Tuba City is one of the largest of communities within the Navajo Nation, behind only Shiprock, New Mexico in size. The location, within Arizona’s Painted Desert, is scenic and peaceful. The badland’s desert is in the area of the Four Corners from the Grand Canyon leading into Petrified Forest National Park and offering many things to do and see within a short range. The Navajo people have lived in the region for around five hundred years, while residents of the Hopi tribe have been settled there for almost 1000 years. The area is also convenient to the Grand Canyon’s National Park’s eastern entrance, just fifty miles away.
Tuba City, Arizona
Tuba City Arizona history can be followed back almost 200 years - to about 1776 - when the area was visited by the renowned friar from Spain, Francisco Hermenegildo Tomás Garcés. His account of area history includes the cultivation of crops by native tribes. It is the point of headquarters for the Western Navajo Agency, an administrative component of the Bureau of Indian Affairs for the Navajo.
Aside from the various major attractions located all around Tuba City, there are several other points of interest to explore. One of the city’s greatest claims to fame is the many dinosaur tracks found along the highway at the roadside inside the Navajo reservation. Informal guided tours of the tracks are available through locals who frequent the location. Found along the border of the Navajo and Hopi reservations, about 15 miles from Tuba City Arizona is Coal Mine Canyon, one of the most impressive of all canyons within the Painted Desert. The vibrant formations edging the ravine on the upper side are quite a rare sight. It is one of the Southwest’s most remote canyons, mostly passed up for larger attractions like Monument Valley, but well worth finding.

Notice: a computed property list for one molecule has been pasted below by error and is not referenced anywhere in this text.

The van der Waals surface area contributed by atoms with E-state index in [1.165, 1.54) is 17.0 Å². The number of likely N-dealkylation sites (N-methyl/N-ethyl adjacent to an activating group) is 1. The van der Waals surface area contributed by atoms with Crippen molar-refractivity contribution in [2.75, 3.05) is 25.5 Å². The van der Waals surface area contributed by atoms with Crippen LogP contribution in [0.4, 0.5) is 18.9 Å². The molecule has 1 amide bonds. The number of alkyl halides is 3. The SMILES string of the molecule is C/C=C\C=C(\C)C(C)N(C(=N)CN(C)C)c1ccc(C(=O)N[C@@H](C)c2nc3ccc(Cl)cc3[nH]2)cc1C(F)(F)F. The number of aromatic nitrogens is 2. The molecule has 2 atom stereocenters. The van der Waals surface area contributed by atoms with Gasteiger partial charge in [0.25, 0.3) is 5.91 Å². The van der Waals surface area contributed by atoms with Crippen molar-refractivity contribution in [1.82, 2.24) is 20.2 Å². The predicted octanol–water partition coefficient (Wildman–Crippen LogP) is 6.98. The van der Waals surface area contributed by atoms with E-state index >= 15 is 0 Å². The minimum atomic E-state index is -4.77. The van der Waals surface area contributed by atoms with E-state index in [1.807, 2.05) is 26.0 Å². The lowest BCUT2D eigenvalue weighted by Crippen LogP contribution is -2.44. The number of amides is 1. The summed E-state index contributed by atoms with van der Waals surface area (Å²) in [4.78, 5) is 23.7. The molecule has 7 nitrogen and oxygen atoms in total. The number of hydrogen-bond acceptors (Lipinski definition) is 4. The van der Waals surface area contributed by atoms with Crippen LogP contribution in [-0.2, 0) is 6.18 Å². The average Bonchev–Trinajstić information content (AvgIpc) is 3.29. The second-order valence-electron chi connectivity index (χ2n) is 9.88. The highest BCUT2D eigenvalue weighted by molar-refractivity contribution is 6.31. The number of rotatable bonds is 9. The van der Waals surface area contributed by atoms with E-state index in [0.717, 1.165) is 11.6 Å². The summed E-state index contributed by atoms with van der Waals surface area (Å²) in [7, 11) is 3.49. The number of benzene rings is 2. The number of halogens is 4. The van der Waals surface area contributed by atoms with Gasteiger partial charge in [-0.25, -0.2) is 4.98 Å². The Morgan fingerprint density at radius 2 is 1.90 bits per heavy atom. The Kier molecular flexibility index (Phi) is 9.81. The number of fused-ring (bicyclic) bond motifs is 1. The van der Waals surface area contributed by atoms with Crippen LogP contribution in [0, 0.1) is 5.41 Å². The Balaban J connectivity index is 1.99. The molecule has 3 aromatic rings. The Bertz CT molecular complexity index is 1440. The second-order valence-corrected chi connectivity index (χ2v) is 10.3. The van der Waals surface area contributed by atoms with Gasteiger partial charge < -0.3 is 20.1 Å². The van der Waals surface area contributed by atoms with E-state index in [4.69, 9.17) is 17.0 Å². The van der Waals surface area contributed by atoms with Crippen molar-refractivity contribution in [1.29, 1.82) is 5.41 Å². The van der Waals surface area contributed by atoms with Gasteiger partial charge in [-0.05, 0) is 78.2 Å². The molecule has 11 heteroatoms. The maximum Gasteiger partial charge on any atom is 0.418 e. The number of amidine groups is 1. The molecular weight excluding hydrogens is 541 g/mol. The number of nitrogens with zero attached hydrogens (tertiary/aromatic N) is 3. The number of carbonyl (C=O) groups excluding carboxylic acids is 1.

Hiking, boating, camping, and fishing are more possible activities near Tuba City within both the Hopi and Navajo reservations. There’s a colorful Flea Market each Friday evening featuring Navajo and Hopi arts, crafts, and food. The Navajo Western Fair is a fun event kicking off annually in October, presenting authentic pottery crafts, rugs, and a variety of food. Another way to spend some time is to delve into the history presented at the Navajo Interactive Museum including information on the work of the Navajo Code Talkers during WWII.